Julian Perez, Vice President of Risk Management & Compliance, dentalcorp
Today, dentists are faced with the “new normal”: the post-COVID-19 era that they have been adapting to over the past few months. But change doesn’t come easy, and it certainly isn’t free.
Humans are creatures of habit, and for those who have practiced for decades, adjusting to a new normal is easier said than done. For those willing to adapt, cost remains a potent barrier.
Despite having (hopefully) traversed the worst of this pandemic, dentists should not forget the important lessons they have learned, nor can they let their guards down. If they have been lucky enough to practice dentistry for a few months without being impacted by a COVID-19 cluster, the temptation to relax some of the measures will grow. Now, more than ever, dentists must be wary of two common decision-making biases: optimism and amnesia. Optimism is the tendency to underestimate the chance that losses will occur, and amnesia is the tendency to forget too quickly the lessons of past disasters (1). These two traits can be valuable in certain circumstances. However, when dealing with a low probability, high-risk event like a global pandemic, these biases can cause dentists to make decisions with dire consequences.
We are still in the midst of a global pandemic, where a short while ago dentistry was thought to be the most at-risk profession and, already, the chorus of voices calling for a return to the old ways is audible. Here are just a few of the potentially dangerous sentiments that have been expressed in dental chatrooms and on social media.
Frustrations with new PPE requirements
- It is too difficult to conduct consultations while wearing PPE.
- It is uncomfortable and hard to breathe in all this PPE.
- There is not enough PPE to go around and it is far too expensive.
- Wearing a face shield is only “strongly recommended” — it is not required.
- Changing PPE takes too long. I will reuse my gown instead of changing between Aerosol-Generating Procedures (AGPs).
- Throwing out PPE seems wasteful and isn’t environmentally friendly.
- Daily staff monitoring forms are awkward and they constantly remind staff about COVID-19.
- My team is stressed enough. I think these forms are overkill.
- Performing additional environmental cleaning takes too much time, I can skip it today.
- We are behind schedule and leaving for lunch is time-consuming — our entire team can just gather in the staff room and eat together. We need to bond anyway.
- A family of five showed up 30 minutes early, I should ask them to wait outside, but will any harm come if I let them hang out in the waiting room? They’re all in the same bubble anyway.
- Teledentistry is too limited. I want to see all of my patients in person.
- Placing a dental dam is time-consuming, and I’m not used to it.
- Hydrogen peroxide is hard to find. I’ll use a standard mouthwash instead.
- I’m supposed to take extraoral X-rays when possible, but my intraoral unit is more convenient.
- There are ways to cut down on AGPs, but my wrist is sore. I’ll just scale the way I always have.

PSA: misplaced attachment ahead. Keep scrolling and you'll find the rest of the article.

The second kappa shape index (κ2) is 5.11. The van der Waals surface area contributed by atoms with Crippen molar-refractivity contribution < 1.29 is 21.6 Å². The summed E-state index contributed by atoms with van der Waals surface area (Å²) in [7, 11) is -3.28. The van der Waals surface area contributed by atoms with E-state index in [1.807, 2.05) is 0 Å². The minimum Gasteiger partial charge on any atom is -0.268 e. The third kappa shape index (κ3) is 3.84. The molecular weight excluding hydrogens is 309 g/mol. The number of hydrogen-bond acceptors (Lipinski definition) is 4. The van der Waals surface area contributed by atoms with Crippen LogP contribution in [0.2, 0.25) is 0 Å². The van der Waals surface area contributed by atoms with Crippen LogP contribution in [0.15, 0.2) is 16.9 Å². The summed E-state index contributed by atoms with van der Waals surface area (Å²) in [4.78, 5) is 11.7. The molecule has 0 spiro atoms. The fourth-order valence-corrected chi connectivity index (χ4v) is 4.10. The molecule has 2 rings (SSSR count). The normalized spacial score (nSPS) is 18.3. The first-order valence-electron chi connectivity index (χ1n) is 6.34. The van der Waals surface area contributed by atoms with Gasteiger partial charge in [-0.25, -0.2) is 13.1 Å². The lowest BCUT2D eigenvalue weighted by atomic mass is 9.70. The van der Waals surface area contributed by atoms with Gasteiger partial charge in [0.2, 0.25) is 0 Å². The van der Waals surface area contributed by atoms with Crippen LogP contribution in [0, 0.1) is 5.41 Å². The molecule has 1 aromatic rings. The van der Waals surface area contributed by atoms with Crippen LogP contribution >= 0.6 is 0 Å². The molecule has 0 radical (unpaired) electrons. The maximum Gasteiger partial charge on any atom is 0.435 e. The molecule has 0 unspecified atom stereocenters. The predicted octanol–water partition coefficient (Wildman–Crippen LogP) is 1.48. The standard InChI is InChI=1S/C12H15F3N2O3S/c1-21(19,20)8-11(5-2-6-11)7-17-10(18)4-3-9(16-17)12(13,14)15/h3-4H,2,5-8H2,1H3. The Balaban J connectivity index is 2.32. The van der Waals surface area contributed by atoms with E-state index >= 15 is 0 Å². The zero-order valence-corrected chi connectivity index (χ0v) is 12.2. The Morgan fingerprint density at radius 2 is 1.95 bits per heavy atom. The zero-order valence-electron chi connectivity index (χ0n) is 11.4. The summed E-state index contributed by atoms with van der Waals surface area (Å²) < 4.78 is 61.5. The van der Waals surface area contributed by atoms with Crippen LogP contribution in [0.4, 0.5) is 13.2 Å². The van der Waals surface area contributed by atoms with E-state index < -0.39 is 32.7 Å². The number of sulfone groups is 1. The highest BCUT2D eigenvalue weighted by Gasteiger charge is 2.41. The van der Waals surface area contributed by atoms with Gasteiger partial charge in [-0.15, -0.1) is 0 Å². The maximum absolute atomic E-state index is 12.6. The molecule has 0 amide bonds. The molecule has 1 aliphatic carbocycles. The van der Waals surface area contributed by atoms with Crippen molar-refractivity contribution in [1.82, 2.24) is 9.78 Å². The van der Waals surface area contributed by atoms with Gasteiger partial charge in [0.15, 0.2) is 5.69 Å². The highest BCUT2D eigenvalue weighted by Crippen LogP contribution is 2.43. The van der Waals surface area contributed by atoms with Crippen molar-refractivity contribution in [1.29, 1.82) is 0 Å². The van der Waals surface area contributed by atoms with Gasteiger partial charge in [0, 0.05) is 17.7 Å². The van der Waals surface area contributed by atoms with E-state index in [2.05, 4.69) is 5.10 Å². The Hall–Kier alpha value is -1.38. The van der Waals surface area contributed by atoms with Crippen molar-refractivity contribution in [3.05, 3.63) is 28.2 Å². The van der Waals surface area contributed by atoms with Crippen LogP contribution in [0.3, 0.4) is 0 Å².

Despite encouraging signs that dentistry’s collective efforts are working to flatten the curve, dentists must remain committed to safety and demonstrate that the profession knows how to prevent and control the spread of infections. The profession is being watched and no one can take a day off. Dentists have long treated patients with infectious diseases — that is true — but going back to the “old way” is not good enough. Until this pandemic is behind us, dentists must continue to go above and beyond. Although dentists should be happy with the market’s rebound thus far, it is still premature to celebrate success. Instead, what dental teams need is discipline, resolve and perseverance.
What happens today, tomorrow, and next week will determine whether governments and regulators view dentistry as a safe activity or a dangerous one. If dentists succeed in keeping COVID-19 out of dental offices, health authorities will be more likely to allow dental offices to remain open when a second wave arrives, even if other sectors of the economy are re-closed.
The worst may be behind us, but COVID-19 is far from over. Adhering to infection prevention and control protocols and procedures has never been more important for the dental profession. It is dentists’ shared responsibility to keep their guards up on the road to recovery.
Republished with permission of the Ontario Dental Association and Ontario Dentist, 2020.
1. Meyer R, Kunreuther H. The ostrich paradox: Why we underprepare for disasters. Philadelphia: Whar- ton Digital Press; 2017.
About the Author
Julian Perez is the Vice President of Compliance & Risk Management at dentalcorp and is responsible for the development, implementation, and oversight of company-wide standards, programs, and systems to support practices in the delivery of optimal patient care. Julian has a robust legal background having worked for a Wall Street law firm in Manhattan as well as a professional liability program providing malpractice defense to over 10,000 dentists. Julian holds a bachelor’s degree from Yale University and a juris doctorate from Columbia University’s School of Law.